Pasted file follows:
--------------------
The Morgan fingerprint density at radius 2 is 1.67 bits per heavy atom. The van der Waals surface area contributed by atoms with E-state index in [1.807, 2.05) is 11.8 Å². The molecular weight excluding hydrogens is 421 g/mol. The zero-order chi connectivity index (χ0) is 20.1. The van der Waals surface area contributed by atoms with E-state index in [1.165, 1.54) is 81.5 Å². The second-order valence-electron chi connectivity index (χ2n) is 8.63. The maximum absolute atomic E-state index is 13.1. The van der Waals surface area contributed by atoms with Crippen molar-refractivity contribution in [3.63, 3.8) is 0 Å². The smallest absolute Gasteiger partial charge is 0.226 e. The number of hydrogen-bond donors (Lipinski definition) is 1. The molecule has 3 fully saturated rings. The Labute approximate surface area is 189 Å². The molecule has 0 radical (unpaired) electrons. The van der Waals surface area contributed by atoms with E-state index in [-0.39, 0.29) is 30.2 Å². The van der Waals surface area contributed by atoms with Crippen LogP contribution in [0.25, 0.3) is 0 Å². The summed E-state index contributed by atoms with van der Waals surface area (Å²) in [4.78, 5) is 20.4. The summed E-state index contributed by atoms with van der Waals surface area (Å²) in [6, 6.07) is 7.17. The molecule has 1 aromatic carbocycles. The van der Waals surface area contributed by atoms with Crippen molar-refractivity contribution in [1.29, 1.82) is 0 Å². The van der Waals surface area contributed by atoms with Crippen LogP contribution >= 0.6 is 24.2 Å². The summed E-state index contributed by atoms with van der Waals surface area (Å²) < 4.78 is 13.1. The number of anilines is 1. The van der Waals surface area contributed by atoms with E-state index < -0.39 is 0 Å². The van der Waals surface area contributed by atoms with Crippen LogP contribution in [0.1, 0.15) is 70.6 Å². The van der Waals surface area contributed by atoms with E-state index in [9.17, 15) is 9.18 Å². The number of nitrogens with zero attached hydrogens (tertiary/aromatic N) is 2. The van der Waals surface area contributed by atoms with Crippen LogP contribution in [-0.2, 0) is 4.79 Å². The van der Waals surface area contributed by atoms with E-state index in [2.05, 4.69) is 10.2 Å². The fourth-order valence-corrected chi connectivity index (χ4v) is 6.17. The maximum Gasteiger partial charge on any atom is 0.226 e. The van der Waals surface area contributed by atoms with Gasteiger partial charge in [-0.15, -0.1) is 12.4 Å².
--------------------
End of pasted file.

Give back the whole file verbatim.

The Morgan fingerprint density at radius 2 is 1.67 bits per heavy atom. The van der Waals surface area contributed by atoms with E-state index in [1.807, 2.05) is 11.8 Å². The molecular weight excluding hydrogens is 421 g/mol. The zero-order chi connectivity index (χ0) is 20.1. The van der Waals surface area contributed by atoms with E-state index in [1.165, 1.54) is 81.5 Å². The second-order valence-electron chi connectivity index (χ2n) is 8.63. The maximum absolute atomic E-state index is 13.1. The van der Waals surface area contributed by atoms with Crippen molar-refractivity contribution in [3.63, 3.8) is 0 Å². The smallest absolute Gasteiger partial charge is 0.226 e. The number of hydrogen-bond donors (Lipinski definition) is 1. The molecule has 3 fully saturated rings. The Labute approximate surface area is 189 Å². The molecule has 0 radical (unpaired) electrons. The van der Waals surface area contributed by atoms with E-state index in [-0.39, 0.29) is 30.2 Å². The van der Waals surface area contributed by atoms with Crippen LogP contribution in [0.25, 0.3) is 0 Å². The summed E-state index contributed by atoms with van der Waals surface area (Å²) in [4.78, 5) is 20.4. The summed E-state index contributed by atoms with van der Waals surface area (Å²) in [6, 6.07) is 7.17. The molecule has 1 aromatic carbocycles. The van der Waals surface area contributed by atoms with Crippen molar-refractivity contribution in [1.29, 1.82) is 0 Å². The van der Waals surface area contributed by atoms with Crippen LogP contribution >= 0.6 is 24.2 Å². The summed E-state index contributed by atoms with van der Waals surface area (Å²) < 4.78 is 13.1. The number of anilines is 1. The van der Waals surface area contributed by atoms with E-state index < -0.39 is 0 Å². The van der Waals surface area contributed by atoms with Crippen LogP contribution in [0.1, 0.15) is 70.6 Å². The van der Waals surface area contributed by atoms with E-state index in [9.17, 15) is 9.18 Å². The number of nitrogens with zero attached hydrogens (tertiary/aromatic N) is 2. The van der Waals surface area contributed by atoms with Crippen LogP contribution in [-0.2, 0) is 4.79 Å². The van der Waals surface area contributed by atoms with E-state index in [2.05, 4.69) is 10.2 Å². The fourth-order valence-corrected chi connectivity index (χ4v) is 6.17. The maximum Gasteiger partial charge on any atom is 0.226 e. The van der Waals surface area contributed by atoms with Gasteiger partial charge in [-0.15, -0.1) is 12.4 Å².